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867 TriTAC-XR is an extended-release T cell engager platform designed to minimize cytokine release syndrome by reducing Cmax in systemic circulation
  1. Kathryn Kwant,
  2. Sony Rocha,
  3. Katrina Stephenson,
  4. Maria Dayao,
  5. Subramanian Thothathri,
  6. Rose Banzon,
  7. Wade Aaron,
  8. Golzar Hemmati,
  9. Evan Callihan,
  10. Timothy Yu,
  11. Jessica O’Rear,
  12. Eric Bragg,
  13. Willis Kwong,
  14. Hubert Situ,
  15. Avneel Hundal,
  16. Stephen Yu,
  17. Taggra Jackson,
  18. Kevin Wright,
  19. Yinghua Xiao,
  20. Linh To,
  21. Richard Austin,
  22. Bryan Lemon,
  23. Holger Wesche and
  24. S Jack Lin
  1. Harpoon Therapeutics, South San Francisco, CA, USA


Background CD3-targeted T cell engagers are potent anti-tumor therapies, but their development often requires management of cytokine release syndrome (CRS). Subcutaneous dosing is a promising strategy to reduce CRS, but its application is limited by its increased immunogenicity risks. Subcutaneous dosing is hypothesized to mitigate CRS by reducing the maximum drug concentration (Cmax) and preserve efficacy by maintaining the same minimum drug concentration (Cmin) as intravenous dosing. A T cell engager designed to be dosed intravenously but engineered to mimic the PK properties of subcutaneous dosing could alleviate CRS without increasing immunogenicity.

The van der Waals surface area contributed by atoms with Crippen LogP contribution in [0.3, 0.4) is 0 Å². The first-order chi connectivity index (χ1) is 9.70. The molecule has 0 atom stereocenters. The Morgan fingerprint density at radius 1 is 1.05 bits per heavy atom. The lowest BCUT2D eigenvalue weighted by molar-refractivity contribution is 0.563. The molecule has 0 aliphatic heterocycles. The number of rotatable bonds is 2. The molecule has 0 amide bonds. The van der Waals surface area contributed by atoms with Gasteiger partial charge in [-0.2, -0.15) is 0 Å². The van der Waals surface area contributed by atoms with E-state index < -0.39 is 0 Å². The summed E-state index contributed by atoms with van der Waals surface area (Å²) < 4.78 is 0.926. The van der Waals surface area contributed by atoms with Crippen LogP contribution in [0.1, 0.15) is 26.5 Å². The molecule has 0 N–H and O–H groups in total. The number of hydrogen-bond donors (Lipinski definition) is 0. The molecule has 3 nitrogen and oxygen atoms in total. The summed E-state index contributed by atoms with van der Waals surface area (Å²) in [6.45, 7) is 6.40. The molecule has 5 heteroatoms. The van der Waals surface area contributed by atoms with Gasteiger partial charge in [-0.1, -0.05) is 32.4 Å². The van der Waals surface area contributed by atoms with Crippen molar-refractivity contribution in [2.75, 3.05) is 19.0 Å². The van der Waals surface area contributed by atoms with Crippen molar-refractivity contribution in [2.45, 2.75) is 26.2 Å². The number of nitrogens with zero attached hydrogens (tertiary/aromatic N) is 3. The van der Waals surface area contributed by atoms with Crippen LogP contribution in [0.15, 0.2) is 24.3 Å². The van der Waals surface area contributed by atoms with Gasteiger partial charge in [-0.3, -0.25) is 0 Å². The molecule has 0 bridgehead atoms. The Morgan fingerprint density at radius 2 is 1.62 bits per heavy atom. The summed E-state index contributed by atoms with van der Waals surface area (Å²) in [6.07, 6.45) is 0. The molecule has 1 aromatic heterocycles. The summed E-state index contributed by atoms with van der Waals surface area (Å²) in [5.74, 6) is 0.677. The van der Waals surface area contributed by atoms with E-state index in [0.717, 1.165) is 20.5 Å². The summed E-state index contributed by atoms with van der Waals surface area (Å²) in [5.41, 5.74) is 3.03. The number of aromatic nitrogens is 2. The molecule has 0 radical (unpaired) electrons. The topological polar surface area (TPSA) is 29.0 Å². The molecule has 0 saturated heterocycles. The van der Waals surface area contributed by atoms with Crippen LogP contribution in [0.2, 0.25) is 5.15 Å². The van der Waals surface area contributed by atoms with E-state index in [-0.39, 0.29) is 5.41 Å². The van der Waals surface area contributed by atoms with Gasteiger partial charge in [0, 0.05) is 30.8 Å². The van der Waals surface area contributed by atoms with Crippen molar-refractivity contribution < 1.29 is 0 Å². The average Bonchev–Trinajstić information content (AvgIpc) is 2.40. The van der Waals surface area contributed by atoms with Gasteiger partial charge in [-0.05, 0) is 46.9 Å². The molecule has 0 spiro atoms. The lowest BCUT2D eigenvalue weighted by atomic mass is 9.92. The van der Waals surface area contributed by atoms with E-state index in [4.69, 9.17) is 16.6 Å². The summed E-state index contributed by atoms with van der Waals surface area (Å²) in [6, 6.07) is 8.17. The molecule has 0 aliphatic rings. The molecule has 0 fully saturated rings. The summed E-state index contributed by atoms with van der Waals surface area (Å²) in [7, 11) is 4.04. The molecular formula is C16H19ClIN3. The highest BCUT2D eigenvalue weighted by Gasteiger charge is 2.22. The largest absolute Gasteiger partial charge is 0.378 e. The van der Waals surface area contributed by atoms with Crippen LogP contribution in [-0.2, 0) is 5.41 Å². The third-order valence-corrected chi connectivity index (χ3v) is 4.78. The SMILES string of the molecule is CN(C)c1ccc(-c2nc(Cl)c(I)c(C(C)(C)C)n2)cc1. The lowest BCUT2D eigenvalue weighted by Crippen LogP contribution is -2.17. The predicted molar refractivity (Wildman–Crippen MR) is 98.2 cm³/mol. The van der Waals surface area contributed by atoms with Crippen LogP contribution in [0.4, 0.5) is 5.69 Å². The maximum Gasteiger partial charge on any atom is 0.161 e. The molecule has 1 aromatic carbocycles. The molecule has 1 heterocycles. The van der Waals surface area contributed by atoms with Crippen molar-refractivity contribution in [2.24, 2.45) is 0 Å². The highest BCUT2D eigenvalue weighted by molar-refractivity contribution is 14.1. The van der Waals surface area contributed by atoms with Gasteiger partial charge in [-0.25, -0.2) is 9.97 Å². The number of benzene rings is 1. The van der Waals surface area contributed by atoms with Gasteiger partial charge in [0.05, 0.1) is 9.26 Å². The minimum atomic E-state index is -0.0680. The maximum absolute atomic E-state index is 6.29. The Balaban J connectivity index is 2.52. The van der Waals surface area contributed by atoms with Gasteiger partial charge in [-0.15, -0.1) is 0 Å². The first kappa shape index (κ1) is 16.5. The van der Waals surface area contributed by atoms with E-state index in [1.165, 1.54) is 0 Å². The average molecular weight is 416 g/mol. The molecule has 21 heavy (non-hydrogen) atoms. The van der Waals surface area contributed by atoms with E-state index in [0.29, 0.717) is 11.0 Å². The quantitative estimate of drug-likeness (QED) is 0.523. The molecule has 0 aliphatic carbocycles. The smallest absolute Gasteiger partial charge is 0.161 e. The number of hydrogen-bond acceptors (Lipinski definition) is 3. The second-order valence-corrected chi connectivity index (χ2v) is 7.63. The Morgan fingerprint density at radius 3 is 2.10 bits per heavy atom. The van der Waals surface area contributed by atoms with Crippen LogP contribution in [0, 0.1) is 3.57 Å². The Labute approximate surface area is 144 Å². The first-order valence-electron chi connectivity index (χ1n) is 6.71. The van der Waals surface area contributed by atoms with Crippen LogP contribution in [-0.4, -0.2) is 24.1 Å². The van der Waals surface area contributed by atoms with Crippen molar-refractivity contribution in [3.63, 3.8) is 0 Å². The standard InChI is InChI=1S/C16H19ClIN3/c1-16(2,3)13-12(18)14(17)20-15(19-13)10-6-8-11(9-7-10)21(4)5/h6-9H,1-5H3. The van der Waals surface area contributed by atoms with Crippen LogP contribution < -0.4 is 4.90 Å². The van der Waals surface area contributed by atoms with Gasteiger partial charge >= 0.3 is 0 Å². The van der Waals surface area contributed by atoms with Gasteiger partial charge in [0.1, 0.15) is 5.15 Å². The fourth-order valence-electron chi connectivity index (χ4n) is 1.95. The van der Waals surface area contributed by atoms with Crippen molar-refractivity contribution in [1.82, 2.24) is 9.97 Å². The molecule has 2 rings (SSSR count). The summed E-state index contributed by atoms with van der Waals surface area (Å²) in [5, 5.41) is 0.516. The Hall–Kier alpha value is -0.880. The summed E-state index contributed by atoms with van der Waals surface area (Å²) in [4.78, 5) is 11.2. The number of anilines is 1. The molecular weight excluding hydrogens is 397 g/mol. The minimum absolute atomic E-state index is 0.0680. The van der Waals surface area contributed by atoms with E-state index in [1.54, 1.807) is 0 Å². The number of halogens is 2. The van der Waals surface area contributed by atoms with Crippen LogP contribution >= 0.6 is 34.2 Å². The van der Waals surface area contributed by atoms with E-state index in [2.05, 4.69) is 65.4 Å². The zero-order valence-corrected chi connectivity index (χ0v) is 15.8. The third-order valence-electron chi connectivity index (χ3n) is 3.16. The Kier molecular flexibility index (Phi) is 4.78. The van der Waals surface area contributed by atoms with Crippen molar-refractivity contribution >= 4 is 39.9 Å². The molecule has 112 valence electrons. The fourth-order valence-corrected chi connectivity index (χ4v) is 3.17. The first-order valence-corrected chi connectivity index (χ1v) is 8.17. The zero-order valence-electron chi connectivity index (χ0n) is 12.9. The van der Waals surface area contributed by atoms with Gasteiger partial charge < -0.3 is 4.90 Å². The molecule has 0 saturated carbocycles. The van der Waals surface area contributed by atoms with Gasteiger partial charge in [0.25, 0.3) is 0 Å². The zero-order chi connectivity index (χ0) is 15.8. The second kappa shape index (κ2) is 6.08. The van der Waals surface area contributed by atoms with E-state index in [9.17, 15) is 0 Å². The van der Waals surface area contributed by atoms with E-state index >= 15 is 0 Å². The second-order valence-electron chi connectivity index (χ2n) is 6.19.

Methods TriTAC-XR molecules are engineered T cell engager prodrugs that become slowly activated in systemic circulation. This extended-release mechanism results in a slow build-up of circulating active drug, similar to subcutaneous dosing, and extends drug exposure to enable longer dosing intervals. The prodrug was engineered by adding a peptide mask and protease-cleavable linker to the N-terminus of a TriTAC, a constitutively active and half-life extended T cell engager. The mask binds to the anti-CD3ε domain and prevents T cell binding. Upon cleavage by systemic proteases, active T cell engager is released. Binding was assessed using ELISA on recombinant CD3ε protein and using flow cytometry on primary T cells. T cell engager function was assessed using T cell-dependent cellular cytotoxicity (TDCC) assays with resting human T cells. Safety and efficacy were modeled in non-human primates.

Results TriTAC-XR had markedly reduced binding to recombinant CD3ε protein and to primary T cells as well as reduced potency in functional TDCC assays compared to its unmasked active drug. In cynomolgus monkeys, TriTAC-XR had significantly attenuated cytokine production while maintaining comparable pharmacodynamic effects as a non-masked active drug. The ratio of Cmax to Cmin for the active TriTAC-XR was significantly smaller than a non-masked control.

Conclusions TriTAC-XR is activated in a time released manner by systemic proteases to minimize differences between the Cmax and Cmin of systemic active drug. This mechanism is different from other protease-activated T cell engager prodrugs that are only activated by tumor-associated proteases. Compared to canonical T cell engagers, TriTAC-XR is expected to improve safety by reducing CRS and to provide convenience by extending dosing intervals.

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